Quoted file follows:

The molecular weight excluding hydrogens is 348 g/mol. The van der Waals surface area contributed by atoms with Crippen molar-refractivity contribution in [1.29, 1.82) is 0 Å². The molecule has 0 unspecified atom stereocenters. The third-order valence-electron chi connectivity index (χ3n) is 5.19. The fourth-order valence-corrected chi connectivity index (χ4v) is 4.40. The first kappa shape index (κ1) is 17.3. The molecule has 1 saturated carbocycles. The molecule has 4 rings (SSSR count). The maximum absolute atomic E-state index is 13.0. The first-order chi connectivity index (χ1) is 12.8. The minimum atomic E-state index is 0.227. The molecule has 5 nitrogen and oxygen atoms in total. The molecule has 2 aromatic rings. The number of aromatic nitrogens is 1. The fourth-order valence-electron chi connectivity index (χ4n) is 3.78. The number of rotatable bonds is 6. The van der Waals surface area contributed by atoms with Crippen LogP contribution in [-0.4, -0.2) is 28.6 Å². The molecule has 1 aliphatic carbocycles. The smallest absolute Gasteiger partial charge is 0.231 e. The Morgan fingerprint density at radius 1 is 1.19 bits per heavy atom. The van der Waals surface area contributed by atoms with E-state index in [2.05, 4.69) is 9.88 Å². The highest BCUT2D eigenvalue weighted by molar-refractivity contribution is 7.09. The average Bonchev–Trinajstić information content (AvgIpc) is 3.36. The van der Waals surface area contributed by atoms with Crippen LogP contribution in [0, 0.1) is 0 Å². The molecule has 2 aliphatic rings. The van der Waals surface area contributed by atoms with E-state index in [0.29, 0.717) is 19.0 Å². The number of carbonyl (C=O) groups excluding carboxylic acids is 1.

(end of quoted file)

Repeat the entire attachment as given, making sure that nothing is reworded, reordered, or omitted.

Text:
The molecular weight excluding hydrogens is 348 g/mol. The van der Waals surface area contributed by atoms with Crippen molar-refractivity contribution in [1.29, 1.82) is 0 Å². The molecule has 0 unspecified atom stereocenters. The third-order valence-electron chi connectivity index (χ3n) is 5.19. The fourth-order valence-corrected chi connectivity index (χ4v) is 4.40. The first kappa shape index (κ1) is 17.3. The molecule has 1 saturated carbocycles. The molecule has 4 rings (SSSR count). The maximum absolute atomic E-state index is 13.0. The first-order chi connectivity index (χ1) is 12.8. The minimum atomic E-state index is 0.227. The molecule has 5 nitrogen and oxygen atoms in total. The molecule has 2 aromatic rings. The number of aromatic nitrogens is 1. The fourth-order valence-electron chi connectivity index (χ4n) is 3.78. The number of rotatable bonds is 6. The van der Waals surface area contributed by atoms with Crippen LogP contribution in [-0.4, -0.2) is 28.6 Å². The molecule has 1 aliphatic carbocycles. The smallest absolute Gasteiger partial charge is 0.231 e. The Morgan fingerprint density at radius 1 is 1.19 bits per heavy atom. The van der Waals surface area contributed by atoms with E-state index in [2.05, 4.69) is 9.88 Å². The highest BCUT2D eigenvalue weighted by molar-refractivity contribution is 7.09. The average Bonchev–Trinajstić information content (AvgIpc) is 3.36. The van der Waals surface area contributed by atoms with Crippen LogP contribution in [0, 0.1) is 0 Å². The molecule has 2 aliphatic rings. The van der Waals surface area contributed by atoms with E-state index in [0.29, 0.717) is 19.0 Å². The number of carbonyl (C=O) groups excluding carboxylic acids is 1.